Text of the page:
Sensing, SenseMaking and ChangeMaking
Just as “you can lead a horse to water, but you can’t make it drink”, making information accessible does not necessarily mean the audience will internalize it, process it and use it to challenge and change their understanding and beliefs.
I have sat in many presentations where the speakers use sleek PowerPoint slides to inform critical decisions.
Very rarely have I found a power point presentation stick in my memory like an insight or an epiphany I have gained from a deep conversation in a memorable situation.
Professionals spend hours putting together beautiful presentations hoping that a spell bound audience will remember the message for as long as they need to reflect, process and act on it.
I have also observed that my corporate clients have collect hordes of PowerPint presentations in their archives; very rarely does the content from these presentations stick in collective memory or have a lasting impact on their instincts.
On the other hand, I wonder why we tend to vividly remember the words, the sounds and sensations of the deep conversations we have had in the past in meaningful moments.
We also remember the lyrics, tunes and the feelings evoked in us by the poems or songs we have heard in our childhood and use that memory to reflect on, interpret and understand complexities and challenges of life.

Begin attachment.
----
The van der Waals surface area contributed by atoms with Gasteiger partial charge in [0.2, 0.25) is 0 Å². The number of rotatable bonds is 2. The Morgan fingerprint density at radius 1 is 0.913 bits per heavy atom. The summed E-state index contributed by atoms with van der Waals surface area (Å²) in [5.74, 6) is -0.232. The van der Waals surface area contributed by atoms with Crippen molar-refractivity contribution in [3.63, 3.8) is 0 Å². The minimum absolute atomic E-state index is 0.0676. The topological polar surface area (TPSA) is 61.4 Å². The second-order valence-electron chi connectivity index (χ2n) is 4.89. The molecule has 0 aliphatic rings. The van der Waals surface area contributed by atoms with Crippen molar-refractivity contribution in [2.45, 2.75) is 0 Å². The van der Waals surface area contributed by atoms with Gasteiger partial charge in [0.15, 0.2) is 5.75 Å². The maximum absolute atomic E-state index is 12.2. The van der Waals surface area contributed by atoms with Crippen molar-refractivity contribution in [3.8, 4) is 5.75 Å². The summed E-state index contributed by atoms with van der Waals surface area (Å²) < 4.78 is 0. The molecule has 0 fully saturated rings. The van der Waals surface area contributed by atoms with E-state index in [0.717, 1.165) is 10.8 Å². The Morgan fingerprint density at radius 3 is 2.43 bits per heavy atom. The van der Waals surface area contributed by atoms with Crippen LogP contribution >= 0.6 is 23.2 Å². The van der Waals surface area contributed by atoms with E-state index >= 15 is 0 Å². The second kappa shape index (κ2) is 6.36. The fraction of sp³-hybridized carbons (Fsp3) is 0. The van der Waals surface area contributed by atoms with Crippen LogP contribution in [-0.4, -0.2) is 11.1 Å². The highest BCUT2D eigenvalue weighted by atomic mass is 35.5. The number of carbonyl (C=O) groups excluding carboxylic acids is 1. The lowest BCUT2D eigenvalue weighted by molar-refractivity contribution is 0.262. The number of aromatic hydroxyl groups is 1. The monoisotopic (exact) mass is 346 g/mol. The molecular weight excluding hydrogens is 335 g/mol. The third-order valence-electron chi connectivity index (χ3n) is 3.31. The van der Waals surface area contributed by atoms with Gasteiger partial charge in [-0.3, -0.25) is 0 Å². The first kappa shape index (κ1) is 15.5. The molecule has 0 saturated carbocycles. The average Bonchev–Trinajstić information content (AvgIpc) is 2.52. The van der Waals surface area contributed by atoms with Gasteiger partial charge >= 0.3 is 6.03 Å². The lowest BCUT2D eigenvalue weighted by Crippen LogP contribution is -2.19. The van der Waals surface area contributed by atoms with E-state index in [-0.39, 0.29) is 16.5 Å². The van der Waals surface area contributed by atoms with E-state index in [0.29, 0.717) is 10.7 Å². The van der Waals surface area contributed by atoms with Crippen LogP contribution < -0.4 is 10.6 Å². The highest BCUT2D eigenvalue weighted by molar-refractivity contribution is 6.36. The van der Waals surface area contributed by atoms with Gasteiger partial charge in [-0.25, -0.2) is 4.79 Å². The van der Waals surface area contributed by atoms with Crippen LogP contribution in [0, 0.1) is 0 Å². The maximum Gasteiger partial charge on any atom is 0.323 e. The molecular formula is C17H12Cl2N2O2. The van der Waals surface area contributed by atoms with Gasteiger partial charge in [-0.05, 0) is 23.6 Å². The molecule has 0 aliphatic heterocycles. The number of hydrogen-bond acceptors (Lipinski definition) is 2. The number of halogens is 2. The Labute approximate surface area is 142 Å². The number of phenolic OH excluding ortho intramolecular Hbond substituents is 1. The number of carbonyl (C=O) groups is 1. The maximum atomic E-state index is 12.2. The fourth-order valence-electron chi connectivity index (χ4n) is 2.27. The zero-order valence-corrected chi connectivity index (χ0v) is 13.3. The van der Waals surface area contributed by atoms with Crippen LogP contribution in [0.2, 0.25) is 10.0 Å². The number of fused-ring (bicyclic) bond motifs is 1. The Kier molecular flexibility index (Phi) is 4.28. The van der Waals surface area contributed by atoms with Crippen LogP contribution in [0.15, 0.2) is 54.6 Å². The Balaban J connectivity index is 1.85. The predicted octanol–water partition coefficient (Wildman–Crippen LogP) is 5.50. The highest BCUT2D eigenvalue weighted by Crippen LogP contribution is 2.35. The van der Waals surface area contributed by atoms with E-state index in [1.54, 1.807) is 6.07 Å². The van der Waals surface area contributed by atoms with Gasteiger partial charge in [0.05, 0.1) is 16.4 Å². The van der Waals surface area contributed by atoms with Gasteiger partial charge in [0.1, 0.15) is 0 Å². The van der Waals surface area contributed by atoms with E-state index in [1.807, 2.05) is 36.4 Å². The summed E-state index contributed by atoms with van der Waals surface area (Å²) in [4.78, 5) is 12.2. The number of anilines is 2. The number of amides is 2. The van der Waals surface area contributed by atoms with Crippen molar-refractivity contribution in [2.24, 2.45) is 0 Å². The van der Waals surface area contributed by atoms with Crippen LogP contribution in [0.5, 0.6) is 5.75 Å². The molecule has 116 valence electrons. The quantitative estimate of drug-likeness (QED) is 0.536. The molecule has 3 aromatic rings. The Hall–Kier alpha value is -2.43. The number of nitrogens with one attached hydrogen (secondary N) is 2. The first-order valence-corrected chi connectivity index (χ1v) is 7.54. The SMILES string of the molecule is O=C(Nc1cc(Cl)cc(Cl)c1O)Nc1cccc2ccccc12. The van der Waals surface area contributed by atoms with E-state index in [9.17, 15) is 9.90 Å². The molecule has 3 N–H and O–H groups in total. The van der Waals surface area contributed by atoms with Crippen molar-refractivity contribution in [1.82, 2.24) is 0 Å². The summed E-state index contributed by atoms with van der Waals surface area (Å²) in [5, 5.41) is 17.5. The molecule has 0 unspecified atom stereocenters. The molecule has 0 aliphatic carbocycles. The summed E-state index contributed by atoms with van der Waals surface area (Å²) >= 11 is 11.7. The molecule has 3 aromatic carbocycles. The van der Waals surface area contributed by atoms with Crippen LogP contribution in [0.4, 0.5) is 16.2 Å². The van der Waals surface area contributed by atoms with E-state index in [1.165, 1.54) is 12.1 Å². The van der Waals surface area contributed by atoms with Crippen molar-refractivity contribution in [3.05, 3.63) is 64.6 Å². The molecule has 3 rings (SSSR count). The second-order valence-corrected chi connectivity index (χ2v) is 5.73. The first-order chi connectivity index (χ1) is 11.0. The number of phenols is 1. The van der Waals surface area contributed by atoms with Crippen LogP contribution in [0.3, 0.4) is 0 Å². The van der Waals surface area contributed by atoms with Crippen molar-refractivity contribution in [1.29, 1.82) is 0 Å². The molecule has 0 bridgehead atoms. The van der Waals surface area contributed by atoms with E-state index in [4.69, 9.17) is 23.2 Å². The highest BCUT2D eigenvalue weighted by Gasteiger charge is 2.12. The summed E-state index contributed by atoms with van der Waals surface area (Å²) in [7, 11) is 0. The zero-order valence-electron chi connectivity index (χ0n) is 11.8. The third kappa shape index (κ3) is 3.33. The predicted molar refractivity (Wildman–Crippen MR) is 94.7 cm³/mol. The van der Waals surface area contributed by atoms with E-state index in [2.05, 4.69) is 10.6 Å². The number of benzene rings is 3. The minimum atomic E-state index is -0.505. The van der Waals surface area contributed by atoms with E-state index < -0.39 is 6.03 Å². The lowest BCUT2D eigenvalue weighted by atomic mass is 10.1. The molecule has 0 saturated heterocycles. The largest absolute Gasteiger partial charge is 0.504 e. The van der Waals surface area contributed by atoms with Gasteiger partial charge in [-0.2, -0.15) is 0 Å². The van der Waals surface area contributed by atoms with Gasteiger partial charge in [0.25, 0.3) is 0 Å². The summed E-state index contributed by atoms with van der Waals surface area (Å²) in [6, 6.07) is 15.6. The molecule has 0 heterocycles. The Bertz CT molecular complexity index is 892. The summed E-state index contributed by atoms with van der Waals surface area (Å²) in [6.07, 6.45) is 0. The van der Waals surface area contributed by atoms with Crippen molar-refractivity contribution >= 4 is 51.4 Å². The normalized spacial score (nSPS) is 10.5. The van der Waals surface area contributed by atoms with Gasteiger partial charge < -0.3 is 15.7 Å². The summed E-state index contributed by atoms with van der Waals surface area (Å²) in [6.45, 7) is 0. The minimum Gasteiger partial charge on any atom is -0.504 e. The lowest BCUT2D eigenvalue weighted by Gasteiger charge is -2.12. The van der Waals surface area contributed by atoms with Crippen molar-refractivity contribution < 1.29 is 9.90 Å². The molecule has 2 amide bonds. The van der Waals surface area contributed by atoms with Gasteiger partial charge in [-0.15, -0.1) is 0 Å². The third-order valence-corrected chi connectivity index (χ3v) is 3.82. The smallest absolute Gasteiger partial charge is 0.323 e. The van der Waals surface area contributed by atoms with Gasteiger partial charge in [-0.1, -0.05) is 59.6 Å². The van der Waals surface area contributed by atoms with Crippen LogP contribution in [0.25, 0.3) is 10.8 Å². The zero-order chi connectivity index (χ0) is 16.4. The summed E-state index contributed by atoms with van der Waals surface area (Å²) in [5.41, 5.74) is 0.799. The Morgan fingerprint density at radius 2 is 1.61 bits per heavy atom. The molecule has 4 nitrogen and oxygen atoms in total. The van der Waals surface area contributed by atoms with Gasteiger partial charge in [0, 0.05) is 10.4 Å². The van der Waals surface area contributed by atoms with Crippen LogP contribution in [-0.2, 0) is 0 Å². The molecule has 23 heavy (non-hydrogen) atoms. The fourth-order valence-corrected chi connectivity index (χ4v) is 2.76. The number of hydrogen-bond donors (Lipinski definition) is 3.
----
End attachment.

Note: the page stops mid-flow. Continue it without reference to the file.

Isolation during the pandemic has made me realize that
- Everyday people surround themselves with artifacts and images for the basic purpose of meaning making
- Sense making is a step towards meaning making
- Sense making is a multi-sensory experience
- It is also an experience that calls for a combination of reflection and dialogue.
- immersion in a sensory experience is essential to creating a long term memory.
- It takes time for people to internalize, interpret and understand sensory information stored in memory.
- A combination of dialogue and moments of reflection can help create comfort for letting new information affect our beliefs.
- Affecting beliefs in an organization and preparing it for an emerging future is an iterative process. In this process it is important to use multiple methods to create shared sensory memories, facilitating synthesis through dialogue and creating a space for quiet contemplation.
Edward Tufty, one of the greatest authorities on information visualization, has trained communication designers in visual representation of complex Information. Tufty suggests,
“I have stared long enough at the glowing flat rectangles of computer screens. Let us give more time for doing things in the real world…plant a plant, walk the dogs, read a real book, go to the opera.”
Experiential learning will facilitate sense making and create conditions for the stakeholder to embrace change.